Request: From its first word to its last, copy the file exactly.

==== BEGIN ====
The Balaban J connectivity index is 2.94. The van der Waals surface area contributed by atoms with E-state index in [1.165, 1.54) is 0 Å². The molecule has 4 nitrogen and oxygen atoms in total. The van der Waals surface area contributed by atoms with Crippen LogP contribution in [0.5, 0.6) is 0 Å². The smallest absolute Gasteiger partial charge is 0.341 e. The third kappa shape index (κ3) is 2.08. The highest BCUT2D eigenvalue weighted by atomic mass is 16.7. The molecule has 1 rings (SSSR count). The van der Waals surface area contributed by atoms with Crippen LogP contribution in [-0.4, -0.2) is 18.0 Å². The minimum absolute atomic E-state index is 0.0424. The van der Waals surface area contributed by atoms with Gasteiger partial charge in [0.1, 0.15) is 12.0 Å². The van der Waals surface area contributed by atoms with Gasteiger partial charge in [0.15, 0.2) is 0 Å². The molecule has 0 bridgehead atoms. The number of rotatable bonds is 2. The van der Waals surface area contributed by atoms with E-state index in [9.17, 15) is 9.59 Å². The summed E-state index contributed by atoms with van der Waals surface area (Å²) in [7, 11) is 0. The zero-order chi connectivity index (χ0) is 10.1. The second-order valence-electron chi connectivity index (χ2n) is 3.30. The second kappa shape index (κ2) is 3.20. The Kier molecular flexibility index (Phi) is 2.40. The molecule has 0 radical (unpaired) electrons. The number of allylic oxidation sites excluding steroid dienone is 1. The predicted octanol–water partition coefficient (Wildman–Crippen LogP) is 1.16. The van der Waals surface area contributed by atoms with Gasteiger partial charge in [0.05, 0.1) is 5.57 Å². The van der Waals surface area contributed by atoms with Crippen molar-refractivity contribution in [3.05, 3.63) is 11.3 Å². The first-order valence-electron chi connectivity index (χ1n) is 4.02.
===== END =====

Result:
The Balaban J connectivity index is 2.94. The van der Waals surface area contributed by atoms with E-state index in [1.165, 1.54) is 0 Å². The molecule has 4 nitrogen and oxygen atoms in total. The van der Waals surface area contributed by atoms with Crippen LogP contribution in [0.5, 0.6) is 0 Å². The smallest absolute Gasteiger partial charge is 0.341 e. The third kappa shape index (κ3) is 2.08. The highest BCUT2D eigenvalue weighted by atomic mass is 16.7. The molecule has 1 rings (SSSR count). The van der Waals surface area contributed by atoms with Crippen LogP contribution in [-0.4, -0.2) is 18.0 Å². The minimum absolute atomic E-state index is 0.0424. The van der Waals surface area contributed by atoms with Gasteiger partial charge in [0.1, 0.15) is 12.0 Å². The van der Waals surface area contributed by atoms with Gasteiger partial charge in [0.15, 0.2) is 0 Å². The molecule has 0 bridgehead atoms. The number of rotatable bonds is 2. The van der Waals surface area contributed by atoms with E-state index in [9.17, 15) is 9.59 Å². The summed E-state index contributed by atoms with van der Waals surface area (Å²) in [7, 11) is 0. The zero-order chi connectivity index (χ0) is 10.1. The second-order valence-electron chi connectivity index (χ2n) is 3.30. The second kappa shape index (κ2) is 3.20. The Kier molecular flexibility index (Phi) is 2.40. The molecule has 0 radical (unpaired) electrons. The number of allylic oxidation sites excluding steroid dienone is 1. The predicted octanol–water partition coefficient (Wildman–Crippen LogP) is 1.16. The van der Waals surface area contributed by atoms with Gasteiger partial charge in [0.05, 0.1) is 5.57 Å². The van der Waals surface area contributed by atoms with Crippen molar-refractivity contribution in [3.05, 3.63) is 11.3 Å². The first-order valence-electron chi connectivity index (χ1n) is 4.02.